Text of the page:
Review Summary: "Key Markets" showcases Sleaford Mods at their most pissed off state, but also exhibits a strong progression in production as well as witty, ferocious and political lyrical delivery from Jason Williamson.
“Go smash the parliament up…it’s ***ed, it is literally attack on young people, people at the lower end of the society spectrum.” The policies of the Budget 2015 encompass the anger and frustration that Sleaford Mods are portraying at the moment. With the general election out of the way and the Tories securing a majority win, the overview of more austerity is ever looming across the UK, and Sleaford Mods have had enough. After the exploding success of their previous album, “Divide and Exit”, with its tongue-in-cheek rants mixing political issues with toilet humour, “Key Markets” is undoubtedly more direct and incensed in its lyrical delivery, as well as taking a more tenebrous approach in production. Jason Williamson and Andrew Fearn are more pissed off than ever; and it results in an album that is more engaging and compelling than their previous albums.
The lyrics are not subtle on “Key Markets” and are straight to the point politically, this adds to the damp atmosphere of each track that was not as prevalent on “Divide and Exit”. The track “Face to Faces” is one of the lyrical highlights of the album, where Jason ferociously rants over a pulsating, commanding drum beat: “Boris on a bike/quick knock the cunt over/the man of the people is now a man with no temples/blood falls out of his head like policy in the ***ing U-turn”. The anger from this track is legitimate and does not stay shy away from the frustrations of working class Britain, even taking a stab at the Liberal Democrats: “Nick Clegg wants another chance, really"/this daylight robbery is now so ***ing hateful, it is now accepted by the vast majority”. It is clear that the lyrics on “Key Markets” have been taken up another notch and is now speaking to the general public precisely. Within all its temper and resentment, there are still some humorous moments as well. “In Quiet Streets” is another focal point on “Key Markets”, with it’s playful bass line and fast tempo, Jason Williamson takes another jab at a political figure: “Miliband got hit with the ugly stick/not that it matters the chirping cunt obviously wants the country in tatters”. There are many other lyrical highlights on “Key Markets”, and with it’s witty, irate and sometimes nonsensical approach, it drives the album throughout its whole duration and keeps the listener engaged and have the effort to decipher what Willamson has to say.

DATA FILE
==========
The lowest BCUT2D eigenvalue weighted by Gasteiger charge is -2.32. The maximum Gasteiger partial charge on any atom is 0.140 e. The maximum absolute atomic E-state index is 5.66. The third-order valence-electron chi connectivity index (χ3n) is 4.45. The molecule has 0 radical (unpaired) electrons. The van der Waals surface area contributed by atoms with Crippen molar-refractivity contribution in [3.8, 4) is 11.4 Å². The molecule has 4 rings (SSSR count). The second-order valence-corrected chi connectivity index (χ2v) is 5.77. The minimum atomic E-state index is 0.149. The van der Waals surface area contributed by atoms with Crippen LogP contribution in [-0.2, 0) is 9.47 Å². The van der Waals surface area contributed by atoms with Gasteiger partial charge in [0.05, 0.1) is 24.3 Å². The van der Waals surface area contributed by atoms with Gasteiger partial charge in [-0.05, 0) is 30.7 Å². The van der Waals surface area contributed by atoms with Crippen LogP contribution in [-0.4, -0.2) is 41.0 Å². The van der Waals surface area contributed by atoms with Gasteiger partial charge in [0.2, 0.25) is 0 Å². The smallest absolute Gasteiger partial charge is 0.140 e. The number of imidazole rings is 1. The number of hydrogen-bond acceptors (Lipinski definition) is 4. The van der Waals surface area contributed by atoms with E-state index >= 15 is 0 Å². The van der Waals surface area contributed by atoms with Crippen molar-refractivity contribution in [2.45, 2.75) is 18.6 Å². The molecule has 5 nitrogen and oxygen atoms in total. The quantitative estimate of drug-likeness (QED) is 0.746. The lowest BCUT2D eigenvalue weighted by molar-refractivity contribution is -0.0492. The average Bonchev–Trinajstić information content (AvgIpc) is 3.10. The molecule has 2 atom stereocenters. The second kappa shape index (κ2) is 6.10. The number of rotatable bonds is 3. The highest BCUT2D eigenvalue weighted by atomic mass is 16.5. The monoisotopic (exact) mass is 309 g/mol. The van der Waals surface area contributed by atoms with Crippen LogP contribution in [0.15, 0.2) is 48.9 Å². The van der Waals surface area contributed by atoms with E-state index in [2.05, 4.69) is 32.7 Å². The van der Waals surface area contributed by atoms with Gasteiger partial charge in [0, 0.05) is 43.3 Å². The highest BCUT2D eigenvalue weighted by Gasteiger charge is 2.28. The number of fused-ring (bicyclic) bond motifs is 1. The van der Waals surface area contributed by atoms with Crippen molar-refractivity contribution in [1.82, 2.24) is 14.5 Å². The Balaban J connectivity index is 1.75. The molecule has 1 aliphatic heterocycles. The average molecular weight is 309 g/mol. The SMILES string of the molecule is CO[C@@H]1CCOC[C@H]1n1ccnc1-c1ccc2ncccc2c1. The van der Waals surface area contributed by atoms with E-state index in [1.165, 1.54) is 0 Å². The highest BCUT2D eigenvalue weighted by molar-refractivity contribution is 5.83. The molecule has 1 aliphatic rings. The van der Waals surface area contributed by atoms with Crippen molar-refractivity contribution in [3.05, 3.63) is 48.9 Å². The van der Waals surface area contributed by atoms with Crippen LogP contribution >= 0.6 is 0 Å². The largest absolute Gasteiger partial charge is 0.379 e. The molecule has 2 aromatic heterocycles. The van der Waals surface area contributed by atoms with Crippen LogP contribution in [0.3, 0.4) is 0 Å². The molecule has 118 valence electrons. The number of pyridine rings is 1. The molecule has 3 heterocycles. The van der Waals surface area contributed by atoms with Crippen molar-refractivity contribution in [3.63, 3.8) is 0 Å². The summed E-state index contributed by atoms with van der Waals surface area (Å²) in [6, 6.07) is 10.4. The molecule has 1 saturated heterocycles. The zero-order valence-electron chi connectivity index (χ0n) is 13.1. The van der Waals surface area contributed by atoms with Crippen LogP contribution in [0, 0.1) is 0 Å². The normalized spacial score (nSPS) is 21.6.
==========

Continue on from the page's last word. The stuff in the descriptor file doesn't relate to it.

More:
“Key Markets” has also undoubtedly improved production over “Austerity Dogs” and “Divide and Exit”. Right from the kick-off with “Live Tonight”, the drums and bass are punchier and authoritative; bringing huge impact to the overall soundscape and assists Jason Williamson’s vocal delivery with precision. Williamson is known for his energetic and vigourous vocal, every syllable pummeling the microphone. To hear improvements in the overall production is a very welcome addition and drastically enhances the listening experience over their previous albums. Andrew Fearn has augmented his talents even further and added textures not heard before on previous albums. “Bronx in a Six” features small touchs of slithering synths within the chorus, “Rupert Trousers” is a dark, post-punk approach not explored before by Sleaford Mods, and “Silly Me” is a radio-friendly track that has Jason Williamson sing the lyrics on the chorus with great effect.
The variety within “Key Markets” is appreciable and the small dynamics used in each track shows a departure from the usual bass guitar-drum loop approach on their previous releases, though there are some weak tracks on the album. “Giddy on the Ciggies” tends to overstay its welcome as one of the longest tracks on the album; its too repetitive and one-dimensional in comparison. “The Blob” is quite an anti-climatic end to the album, where it just stays in one direction and tempo and does not take off compared to tracks like “No Ones Bothered”. Though Sleaford Mods are not completely revolutionising their sound this time round, it is clear that they have decided to branch out a little and mix up the song structures and sounds, illustrating huge confidence and the desire to speak out making “Key Markets” their strongest effort to date.